1) Get on Social Media
I can’t stress how much you should take advantage of social media upon going to university. Most universities have ‘Flatmate Finder’ apps where you can see who you’re living with and add them on Facebook so when you arrive, you can already put names to faces! Moreover, there are usually Facebook groups set up for incoming students of subjects (e.g. University of Birmingham Modern Language Students 2015-2016) so if you have any fears or worries, you can communicate on the group to others who may have the answers to your queries. Nearly every uni has a Facebook set up or at least a Facebook page/group for freshers so look for this to get clued up on any parties and other events happening!
2) Make sure you attend academic and social events
Life is all about striking a work and play balance. Plenty of students I know went to every academic meeting (meeting their tutors/library tours etc) yet failed to integrate with a lot of students they lived with as they didn’t participate in any accommodation events or nights out. Likewise, many students I knew missed all the academic events and just got drunk every night. It is vital to attend both academic and social events – attend the academic events that will prove valuable such as tutor meetings and course introductions and even if you’re not a big drinker or you don’t particularly like clubbing, try hosting meals or going out for dinner with flatmates, or attending pre-drinks where you can at least socialise with other students!
3) Join a society or group that you’re passionate about
Upon going to university, you’ll find that there are hundreds of societies and teams so if you’re a golfer, dancer or even a knitter, its likely there will be a society for you! Joining a society or team of something you’re passionate about is a great idea – you’re likely to find others like yourself which can help you choose who you live with once you move out of halls into second year or even simply finding friends to walk home with, or to uni with!
4) Join a society or group that you have no clue about
Uni is all about pushing yourself out of your comfort zone, and joining a society, group or team you know very little about can help to develop your confidence and independence! A student I know joined her Korfball team not having a clue about the sport, and very little experience with sports and found that most people at the induction were the same! Try something completely different and it’s likely you’ll meet someone who is doing the same!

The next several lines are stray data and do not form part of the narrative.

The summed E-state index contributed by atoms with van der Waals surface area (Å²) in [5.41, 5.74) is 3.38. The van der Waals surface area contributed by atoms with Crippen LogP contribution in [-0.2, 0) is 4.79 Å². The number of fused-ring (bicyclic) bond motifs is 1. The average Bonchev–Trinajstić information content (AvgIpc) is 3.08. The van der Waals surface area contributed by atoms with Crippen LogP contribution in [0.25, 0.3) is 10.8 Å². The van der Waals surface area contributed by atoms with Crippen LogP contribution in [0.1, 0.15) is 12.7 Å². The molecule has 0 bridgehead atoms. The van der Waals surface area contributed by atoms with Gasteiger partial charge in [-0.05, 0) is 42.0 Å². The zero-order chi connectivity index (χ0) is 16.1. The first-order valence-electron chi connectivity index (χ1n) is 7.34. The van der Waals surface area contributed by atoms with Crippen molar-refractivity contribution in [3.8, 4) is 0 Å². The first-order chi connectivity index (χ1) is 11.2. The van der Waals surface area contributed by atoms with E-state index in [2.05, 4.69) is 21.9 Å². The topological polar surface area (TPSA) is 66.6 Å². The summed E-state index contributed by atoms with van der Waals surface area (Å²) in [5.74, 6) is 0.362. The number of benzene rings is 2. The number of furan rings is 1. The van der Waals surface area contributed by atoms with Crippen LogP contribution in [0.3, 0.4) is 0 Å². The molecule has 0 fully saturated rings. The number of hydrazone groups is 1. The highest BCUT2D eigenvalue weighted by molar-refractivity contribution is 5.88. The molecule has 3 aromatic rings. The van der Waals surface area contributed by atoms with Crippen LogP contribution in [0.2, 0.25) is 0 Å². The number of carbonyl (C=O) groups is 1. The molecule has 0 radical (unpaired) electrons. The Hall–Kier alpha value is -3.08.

Lots of unis offer buddies for freshers and while it may sound cheesy, they really are useful! I wasn’t fortunate to have this system at my uni but I found out later that there was a Facebook group set up for those who wanted buddies, so if you aren’t offered a buddy, double check online! A buddy can offer little tips like how to get to get around uni, good places to eat, shop and party and lots more. I’d recommend this especially if you’re worried about getting lost in your new surroundings; having a buddy can really give you peace of mind.
6) Pace Yourself
There’s always that one student who is able to do everything during freshers. They manage to attend every meeting, meet all their lecturers, get every book they need out of the library, do a tour of the local area, and of course they’ve gone to every fresher night out! Some students are able to do it all without burning out, however, most of us aren’t superheroes. Pacing yourself is so necessary during freshers – if some things can wait, then you don’t have to do them straight away so don’t put unnecessary pressure on yourself!
7) Make sure you’ve got everything sorted
During freshers, staff often have tasks upon tasks from finalising timetables and classrooms to sorting out any international/ERASMUS students’ queries so make sure all your admin is done by the time you get to uni. Don’t wait till the last minute to fill in forms or it just causes problems for everyone. Make a checklist for packing so you don’t arrive at your accommodation without.
Don’t forget these:
- A towel and a flannel + bath mat and hand towel if you have your own en-suite
- Detergent and fabric conditioner (you do need to wash your clothes at uni)
- Kitchen stuff (crockery, cutlery, kettle, pots and pans etc)
Plus, make sure you take the time to see your friends and family before you go!
8) Be Yourself
This is the most important thing of all! Don’t create a new persona at university – just be yourself and you’ll find others who understand and like you for being you! In addition to this, if you feel after the first month that your course, accommodation or the university just isn’t for you, speak to your personal tutor or university counselling service for advice and guidance.